The Very Large Telescope is in fact four telescopes, which are located on Cerro Paranal, a mountain in Chile. Each telescope is equipped with an 8.2m mirror; working together they are equivalent to a 16.4m instrument.
The telescope made its first observations 1998 and since then its achievements include the first image of an extrasolar planet and the identification of the then furthest known astronomical object (a gamma ray burst).
Image: A laser from VLT's Yepun telescope creates the Laser Guide Star (LGS), which is used to correct the atmosphere's blurring effect. (credit: G. Hüdepohl/www.atacamaphoto.com; used with permission)
This powerful telescope is located in Chile.
BBC News reports on the VLT.
In 1998 the BBC's James Wilkinson describes the Very Large Telescope in northern Chile and looks at its first images.
In 1987 Horizon looks at plans for a new telescope in Chile.
In this clip from a 1987 Horizon programme, plans for a new telescope in Chile are discussed. This telescope, the Very Large Telescope (VLT), began operating in 1998.
Patrick Moore's guest reviews the world's large observatories.
Sir Patrick Moore's guest Professor Richard Ellis from the University of Oxford reviews the world's large observatories and explains their importance. [The black and white images of Edwin Hubble, George Hale, Mount Wilson, the 200-inch telescope and mirror making in this clip are copyright Palomar Observatories/Caltech]
The Very Large Telescope (VLT) is a telescope operated by the European Southern Observatory on Cerro Paranal in the Atacama Desert of northern Chile. The VLT consists of four individual telescopes, each with a primary mirror 8.2m across, which are generally used separately but can be used together to achieve very high angular resolution. The four separate optical telescopes are known as Antu, Kueyen, Melipal and Yepun, which are all words for astronomical objects in the Mapuche language. The telescopes form an array which is complemented by four movable Auxiliary Telescopes (ATs) of 1.8 m aperture.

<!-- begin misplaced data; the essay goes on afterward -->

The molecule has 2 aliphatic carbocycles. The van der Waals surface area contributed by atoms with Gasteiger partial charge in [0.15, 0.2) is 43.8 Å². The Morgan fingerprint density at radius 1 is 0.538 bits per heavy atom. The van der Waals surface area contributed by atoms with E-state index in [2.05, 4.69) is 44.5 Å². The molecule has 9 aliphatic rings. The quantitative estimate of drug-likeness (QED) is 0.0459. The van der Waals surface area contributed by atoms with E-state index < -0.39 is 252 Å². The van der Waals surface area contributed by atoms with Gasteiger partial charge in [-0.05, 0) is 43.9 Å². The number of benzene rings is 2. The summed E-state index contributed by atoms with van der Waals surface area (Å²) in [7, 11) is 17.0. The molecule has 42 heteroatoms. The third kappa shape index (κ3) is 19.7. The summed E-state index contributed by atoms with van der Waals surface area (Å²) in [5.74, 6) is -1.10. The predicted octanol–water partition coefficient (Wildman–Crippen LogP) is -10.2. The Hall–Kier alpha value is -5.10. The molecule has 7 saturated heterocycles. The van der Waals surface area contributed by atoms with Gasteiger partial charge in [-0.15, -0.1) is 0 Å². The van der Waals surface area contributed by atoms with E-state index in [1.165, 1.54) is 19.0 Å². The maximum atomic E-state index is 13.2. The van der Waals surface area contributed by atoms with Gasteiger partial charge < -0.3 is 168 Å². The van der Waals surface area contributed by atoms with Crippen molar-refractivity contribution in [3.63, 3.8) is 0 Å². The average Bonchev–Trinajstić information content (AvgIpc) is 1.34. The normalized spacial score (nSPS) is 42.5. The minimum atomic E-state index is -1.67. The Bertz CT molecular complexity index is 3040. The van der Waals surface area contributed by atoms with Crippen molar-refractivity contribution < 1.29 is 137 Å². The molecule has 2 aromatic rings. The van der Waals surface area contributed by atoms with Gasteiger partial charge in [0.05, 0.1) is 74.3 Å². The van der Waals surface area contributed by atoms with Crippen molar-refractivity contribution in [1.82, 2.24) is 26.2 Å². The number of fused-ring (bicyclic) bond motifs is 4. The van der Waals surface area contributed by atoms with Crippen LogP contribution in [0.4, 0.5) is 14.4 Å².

The VLT operates at visible and infrared wavelengths. Each individual telescope can detect objects roughly four billion times fainter than can be detected with the naked eye, and when all the telescopes are combined, the facility can achieve an angular resolution of about 0.001 arc-second. This is equivalent to roughly two metres at the distance of the Moon.
The VLT is the most productive ground-based facility for astronomy, with only the Hubble Space Telescope generating more scientific papers among facilities operating at visible wavelengths. Among the pioneering observations carried out using the VLT are the first direct image of an exoplanet, the tracking of individual stars moving around the supermassive black hole at the centre of the Milky Way, and observations of the afterglow of the furthest known gamma-ray burst.